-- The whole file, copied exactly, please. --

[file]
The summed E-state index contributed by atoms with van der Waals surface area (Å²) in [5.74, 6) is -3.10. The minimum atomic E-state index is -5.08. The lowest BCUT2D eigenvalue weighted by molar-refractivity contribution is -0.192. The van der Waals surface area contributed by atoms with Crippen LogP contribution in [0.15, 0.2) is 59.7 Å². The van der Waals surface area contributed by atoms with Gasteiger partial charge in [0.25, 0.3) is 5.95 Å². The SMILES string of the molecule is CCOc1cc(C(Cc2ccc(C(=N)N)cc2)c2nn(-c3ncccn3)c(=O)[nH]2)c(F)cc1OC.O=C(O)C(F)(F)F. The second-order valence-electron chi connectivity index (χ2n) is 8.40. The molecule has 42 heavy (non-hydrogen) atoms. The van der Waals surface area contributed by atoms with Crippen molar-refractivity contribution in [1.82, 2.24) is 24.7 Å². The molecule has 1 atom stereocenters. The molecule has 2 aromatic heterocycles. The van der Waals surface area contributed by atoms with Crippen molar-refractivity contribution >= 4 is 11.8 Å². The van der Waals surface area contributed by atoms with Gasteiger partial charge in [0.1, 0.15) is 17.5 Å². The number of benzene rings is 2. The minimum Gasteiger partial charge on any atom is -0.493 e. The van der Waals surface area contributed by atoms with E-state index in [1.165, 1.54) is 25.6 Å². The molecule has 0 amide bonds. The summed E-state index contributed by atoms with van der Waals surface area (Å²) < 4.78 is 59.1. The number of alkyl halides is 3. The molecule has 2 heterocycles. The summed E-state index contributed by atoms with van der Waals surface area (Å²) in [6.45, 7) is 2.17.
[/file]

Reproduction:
The summed E-state index contributed by atoms with van der Waals surface area (Å²) in [5.74, 6) is -3.10. The minimum atomic E-state index is -5.08. The lowest BCUT2D eigenvalue weighted by molar-refractivity contribution is -0.192. The van der Waals surface area contributed by atoms with Crippen LogP contribution in [0.15, 0.2) is 59.7 Å². The van der Waals surface area contributed by atoms with Gasteiger partial charge in [0.25, 0.3) is 5.95 Å². The SMILES string of the molecule is CCOc1cc(C(Cc2ccc(C(=N)N)cc2)c2nn(-c3ncccn3)c(=O)[nH]2)c(F)cc1OC.O=C(O)C(F)(F)F. The second-order valence-electron chi connectivity index (χ2n) is 8.40. The molecule has 42 heavy (non-hydrogen) atoms. The van der Waals surface area contributed by atoms with Crippen molar-refractivity contribution in [1.82, 2.24) is 24.7 Å². The molecule has 1 atom stereocenters. The molecule has 2 aromatic heterocycles. The van der Waals surface area contributed by atoms with Crippen molar-refractivity contribution >= 4 is 11.8 Å². The van der Waals surface area contributed by atoms with Gasteiger partial charge in [0.1, 0.15) is 17.5 Å². The number of benzene rings is 2. The minimum Gasteiger partial charge on any atom is -0.493 e. The van der Waals surface area contributed by atoms with E-state index in [1.165, 1.54) is 25.6 Å². The molecule has 0 amide bonds. The summed E-state index contributed by atoms with van der Waals surface area (Å²) < 4.78 is 59.1. The number of alkyl halides is 3. The molecule has 2 heterocycles. The summed E-state index contributed by atoms with van der Waals surface area (Å²) in [6.45, 7) is 2.17.